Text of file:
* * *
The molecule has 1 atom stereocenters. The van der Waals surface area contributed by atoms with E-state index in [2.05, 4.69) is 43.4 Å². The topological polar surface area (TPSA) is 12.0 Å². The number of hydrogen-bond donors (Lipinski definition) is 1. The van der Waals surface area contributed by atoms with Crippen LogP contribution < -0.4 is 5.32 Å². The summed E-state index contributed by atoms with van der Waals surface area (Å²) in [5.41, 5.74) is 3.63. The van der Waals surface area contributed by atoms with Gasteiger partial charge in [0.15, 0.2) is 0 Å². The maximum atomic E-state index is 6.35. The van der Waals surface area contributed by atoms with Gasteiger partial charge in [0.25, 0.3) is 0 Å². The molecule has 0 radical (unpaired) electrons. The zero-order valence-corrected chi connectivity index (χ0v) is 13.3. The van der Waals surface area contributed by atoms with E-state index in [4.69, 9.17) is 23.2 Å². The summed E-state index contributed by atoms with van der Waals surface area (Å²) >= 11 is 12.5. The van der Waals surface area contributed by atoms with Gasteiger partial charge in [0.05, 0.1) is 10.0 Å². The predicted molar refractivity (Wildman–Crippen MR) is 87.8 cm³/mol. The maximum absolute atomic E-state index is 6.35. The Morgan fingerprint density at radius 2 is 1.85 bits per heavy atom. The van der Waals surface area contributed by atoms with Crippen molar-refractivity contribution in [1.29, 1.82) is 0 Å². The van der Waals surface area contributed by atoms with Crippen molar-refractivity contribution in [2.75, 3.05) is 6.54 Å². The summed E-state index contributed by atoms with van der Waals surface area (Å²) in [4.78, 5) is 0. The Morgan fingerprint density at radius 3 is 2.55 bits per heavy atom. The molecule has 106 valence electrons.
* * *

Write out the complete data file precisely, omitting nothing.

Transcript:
The molecule has 1 atom stereocenters. The van der Waals surface area contributed by atoms with E-state index in [2.05, 4.69) is 43.4 Å². The topological polar surface area (TPSA) is 12.0 Å². The number of hydrogen-bond donors (Lipinski definition) is 1. The van der Waals surface area contributed by atoms with Crippen LogP contribution < -0.4 is 5.32 Å². The summed E-state index contributed by atoms with van der Waals surface area (Å²) in [5.41, 5.74) is 3.63. The van der Waals surface area contributed by atoms with Gasteiger partial charge in [0.15, 0.2) is 0 Å². The maximum atomic E-state index is 6.35. The van der Waals surface area contributed by atoms with Gasteiger partial charge in [0.25, 0.3) is 0 Å². The molecule has 0 radical (unpaired) electrons. The zero-order valence-corrected chi connectivity index (χ0v) is 13.3. The van der Waals surface area contributed by atoms with E-state index in [4.69, 9.17) is 23.2 Å². The summed E-state index contributed by atoms with van der Waals surface area (Å²) >= 11 is 12.5. The van der Waals surface area contributed by atoms with Gasteiger partial charge in [0.05, 0.1) is 10.0 Å². The predicted molar refractivity (Wildman–Crippen MR) is 87.8 cm³/mol. The maximum absolute atomic E-state index is 6.35. The Morgan fingerprint density at radius 2 is 1.85 bits per heavy atom. The van der Waals surface area contributed by atoms with Crippen molar-refractivity contribution in [1.29, 1.82) is 0 Å². The van der Waals surface area contributed by atoms with Crippen molar-refractivity contribution in [2.75, 3.05) is 6.54 Å². The summed E-state index contributed by atoms with van der Waals surface area (Å²) in [4.78, 5) is 0. The Morgan fingerprint density at radius 3 is 2.55 bits per heavy atom. The molecule has 106 valence electrons.